Lasers in this day and age are widespread and omnipresent, even if you’re not entirely aware of it. They exist in CD players, DVD players, fiber optics, and amplifiers and loudspeakers and are used prominently in medicine—LASIK surgery and laser fat removal, for instance—but there was a lot of work that went into the development of lasers to make them such a ubiquitous element of everyday life. Let’s take a brief look at the history of lasers.
While he didn’t come up with lasers himself, Max Planck developed the backbone of quantum theory that would eventually lead to the creation of the first laser. Planck worked in thermodynamics and was particularly interested in radiation that absorbed all wavelengths of light.
In 1900, Planck published a work that described the relationship between radiation frequency and energy. He deduced that energy could only be absorbed or emitted in separate chunks, which he dubbed quanta. Quanta became the elementary unit for energy.
Based on Planck’s work, Einstein released his paper about the photoelectric effect in 1905. The photoelectric effect proposed that light also delivers its energy in chunks or clusters. He called these discrete particles photons.
In 1917, Einstein proposed stimulated emission, the process that would eventually make the laser and cold laser possible. Stimulated emission basically proposed that electrons could emit light of a particular wavelength.
Charles Townes and the Maser
In 1951, Charles Townes conceived the idea of the maser (microwave amplification by stimulated emission of radiation). Three years later, with help from Arthur Schawlow, Charles Townes invented a functioning maser that used ammonia gas and microwave radiation. The maser radiated at a wavelength of 1 cm and generated about 10 nanowatts of power.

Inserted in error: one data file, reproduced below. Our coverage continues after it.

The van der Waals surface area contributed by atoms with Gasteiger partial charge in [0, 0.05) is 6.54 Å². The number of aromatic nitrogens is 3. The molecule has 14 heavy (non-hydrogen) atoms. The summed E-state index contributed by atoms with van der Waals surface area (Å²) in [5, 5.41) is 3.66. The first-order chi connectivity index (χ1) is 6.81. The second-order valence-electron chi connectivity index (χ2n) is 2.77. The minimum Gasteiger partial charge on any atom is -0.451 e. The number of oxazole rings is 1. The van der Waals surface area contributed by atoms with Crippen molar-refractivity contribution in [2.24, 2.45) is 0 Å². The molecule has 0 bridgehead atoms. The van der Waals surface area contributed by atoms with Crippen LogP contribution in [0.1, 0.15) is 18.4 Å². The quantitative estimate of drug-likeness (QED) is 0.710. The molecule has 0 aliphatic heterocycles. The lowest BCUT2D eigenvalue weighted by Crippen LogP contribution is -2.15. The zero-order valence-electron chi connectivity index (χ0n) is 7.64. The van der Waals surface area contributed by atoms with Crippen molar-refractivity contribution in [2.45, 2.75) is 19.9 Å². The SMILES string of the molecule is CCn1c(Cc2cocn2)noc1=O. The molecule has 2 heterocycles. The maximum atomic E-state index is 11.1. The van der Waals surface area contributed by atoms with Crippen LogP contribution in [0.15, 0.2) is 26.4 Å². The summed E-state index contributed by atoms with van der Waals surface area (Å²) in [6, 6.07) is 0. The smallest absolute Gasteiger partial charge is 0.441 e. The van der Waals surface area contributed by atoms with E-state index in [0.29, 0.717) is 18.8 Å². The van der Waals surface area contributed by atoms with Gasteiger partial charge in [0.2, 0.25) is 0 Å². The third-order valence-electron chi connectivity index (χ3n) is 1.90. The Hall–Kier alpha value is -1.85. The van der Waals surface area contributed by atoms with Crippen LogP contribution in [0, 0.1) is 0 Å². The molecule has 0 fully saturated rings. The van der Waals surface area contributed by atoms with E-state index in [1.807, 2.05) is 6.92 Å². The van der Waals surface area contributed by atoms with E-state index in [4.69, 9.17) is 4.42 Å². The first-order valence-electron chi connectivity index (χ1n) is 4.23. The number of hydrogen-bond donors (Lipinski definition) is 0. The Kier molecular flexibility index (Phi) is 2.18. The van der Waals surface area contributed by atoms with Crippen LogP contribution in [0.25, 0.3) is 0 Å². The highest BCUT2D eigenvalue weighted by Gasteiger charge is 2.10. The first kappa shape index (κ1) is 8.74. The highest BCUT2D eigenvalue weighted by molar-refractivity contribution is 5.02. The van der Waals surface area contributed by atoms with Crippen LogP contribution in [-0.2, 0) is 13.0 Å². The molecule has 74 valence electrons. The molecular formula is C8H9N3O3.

In 1959, Townes and Schawlow received a patent for the maser. Eventually, the maser was used as an ultrasensitive detector in space research and to amplify radio signals.
The maser was the first device that, based on Einstein’s predictions, used stimulated emission to generate and amplify electromagnetic waves. While it didn’t use visible light, the maser’s technology was surprisingly close to what would be used in laser body sculpting today.
Theodore Maiman and Gordon Gould
A physicist at Hughes Research Labs, Theodore Maiman invented the first successful optical laser using a cylinder of synthetic ruby that was 1 cm in diameter and 2 cm in length. Maiman used a set of photographic flashlamps for his laser’s pump source.
However, some controversy purports that Gordon Gould was actually the first to invent an optical laser. Gould, a doctoral student at Columbia, was the first to use the term/acronym laser and built his own optical laser but fought a lengthy patent battle that wasn’t won until 1977.
Through it all came the first few steps at creating the optical laser we know and love.